Pancreatic cancer remains one of the deadliest cancers, but researchers may have found a combination therapy to reduce cancer stem cells and stop pancreatic cancer growth. Results will be presented at the American Association for Cancer Research 100th Annual Meeting 2009.
Rajesh Kumar N.V., Ph.D., a faculty member at the Sidney Kimmel Comprehensive Cancer Center at Johns Hopkins University, said a combination therapy using tigatuzumab, a novel humanized death receptor-5 (DR-5) agonist antibody, along with gemcitabine, may result in reducing pancreatic cancer stem cells to achieve tumor remission and prevent tumor recurrence.
“Many advanced cancers, including pancreatic cancer, recur and result in patient death despite the use of chemotherapeutic and radiation modalities that initially lead to therapeutic responses,” said Kumar. “A growing body of evidence supports the concept that cancer stem cells are the seeds of the most clinically deadly form of therapy-resistant human cancers. Emerging studies show that cancer stem cells are indeed more resistant to therapy than other cancer cells and might be the reason why conventional chemotherapy, while reducing tumor size, does not result in long-term cures.”
Kumar and colleagues analyzed the cancer stem cells in ten patient-derived tumors implanted in laboratory mice and found that DR-5 is enriched in cancer stem cells compared to non-stem cell tumor populations. These mice either received tigatuzumab alone; gemcitabine, the current clinical treatment for pancreatic cancer; or a combination of the two agents.
They found that treatment with gemcitabine alone reduced tumor size, but the tumor cells that remained were rich in pancreatic cancer stem cells. In nearly all cases, the tumors returned.
However, treatment with gemcitabine and tigatuzumab resulted in the reduction of pancreatic cancer stem cells, caused tumor remission, and significantly increased time-to-tumor progression in 50 percent of treated cases from a median of 54 days to 103 days.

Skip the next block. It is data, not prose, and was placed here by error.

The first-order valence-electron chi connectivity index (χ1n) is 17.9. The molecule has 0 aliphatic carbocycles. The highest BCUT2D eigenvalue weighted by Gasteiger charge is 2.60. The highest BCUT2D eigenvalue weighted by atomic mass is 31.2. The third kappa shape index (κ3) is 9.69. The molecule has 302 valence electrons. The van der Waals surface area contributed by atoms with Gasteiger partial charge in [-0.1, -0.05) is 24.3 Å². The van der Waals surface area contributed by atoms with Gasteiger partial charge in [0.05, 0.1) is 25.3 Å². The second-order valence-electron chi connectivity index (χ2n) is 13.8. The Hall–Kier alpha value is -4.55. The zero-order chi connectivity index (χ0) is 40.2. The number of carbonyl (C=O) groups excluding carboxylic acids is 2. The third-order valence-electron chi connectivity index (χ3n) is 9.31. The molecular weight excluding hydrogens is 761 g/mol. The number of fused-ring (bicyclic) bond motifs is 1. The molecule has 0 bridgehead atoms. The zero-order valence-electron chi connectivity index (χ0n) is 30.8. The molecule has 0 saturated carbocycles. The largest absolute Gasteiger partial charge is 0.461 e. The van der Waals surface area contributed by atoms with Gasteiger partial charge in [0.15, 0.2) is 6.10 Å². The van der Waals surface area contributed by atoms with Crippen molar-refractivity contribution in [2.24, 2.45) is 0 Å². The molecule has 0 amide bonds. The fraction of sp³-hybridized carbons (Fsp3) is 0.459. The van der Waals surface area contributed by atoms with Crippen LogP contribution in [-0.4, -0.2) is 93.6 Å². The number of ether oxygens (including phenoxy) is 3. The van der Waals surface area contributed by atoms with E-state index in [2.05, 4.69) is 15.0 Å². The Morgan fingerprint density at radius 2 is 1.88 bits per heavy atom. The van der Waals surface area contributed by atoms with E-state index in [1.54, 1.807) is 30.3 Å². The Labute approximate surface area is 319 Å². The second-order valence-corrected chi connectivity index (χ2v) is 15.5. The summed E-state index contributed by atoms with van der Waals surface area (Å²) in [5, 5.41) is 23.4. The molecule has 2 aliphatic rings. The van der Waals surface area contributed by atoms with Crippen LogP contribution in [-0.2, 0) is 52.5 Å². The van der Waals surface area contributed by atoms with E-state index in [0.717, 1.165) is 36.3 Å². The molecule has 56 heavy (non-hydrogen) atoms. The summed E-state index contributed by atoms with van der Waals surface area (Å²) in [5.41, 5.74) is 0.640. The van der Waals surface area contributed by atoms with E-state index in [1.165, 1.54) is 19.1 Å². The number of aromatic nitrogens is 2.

From a clinical standpoint, targeting cancer-sustaining pancreatic cancer stem cells will be of paramount significance since there are few effective therapies for pancreatic cancer and most of the patients die within the first year of diagnosis. “Clinically, this discovery could transform the way in which pancreatic cancer is treated and contribute towards making pancreatic cancer a more manageable disease,” said Kumar.
The mission of the American Association for Cancer Research is to prevent and cure cancer. Founded in 1907, AACR is the world’s oldest and largest professional organization dedicated to advancing cancer research. The membership includes more than 28,000 basic, translational and clinical researchers; health care professionals; and cancer survivors and advocates in the United States and nearly 90 other countries. The AACR marshals the full spectrum of expertise from the cancer community to accelerate progress in the prevention, diagnosis and treatment of cancer through high-quality scientific and educational programs. It funds innovative, meritorious research grants. The AACR Annual Meeting attracts more than 17,000 participants who share the latest discoveries and developments in the field. Special conferences throughout the year present novel data across a wide variety of topics in cancer research, treatment and patient care. The AACR publishes six major peer-reviewed journals: Cancer Research; Clinical Cancer Research; Molecular Cancer Therapeutics; Molecular Cancer Research; Cancer Epidemiology, Biomarkers & Prevention; and Cancer Prevention Research. The AACR also publishes CR, a magazine for cancer survivors and their families, patient advocates, physicians and scientists. CR provides a forum for sharing essential, evidence-based information and perspectives on progress in cancer research, survivorship and advocacy.
Contact: Jeremy Moore
American Association for Cancer Research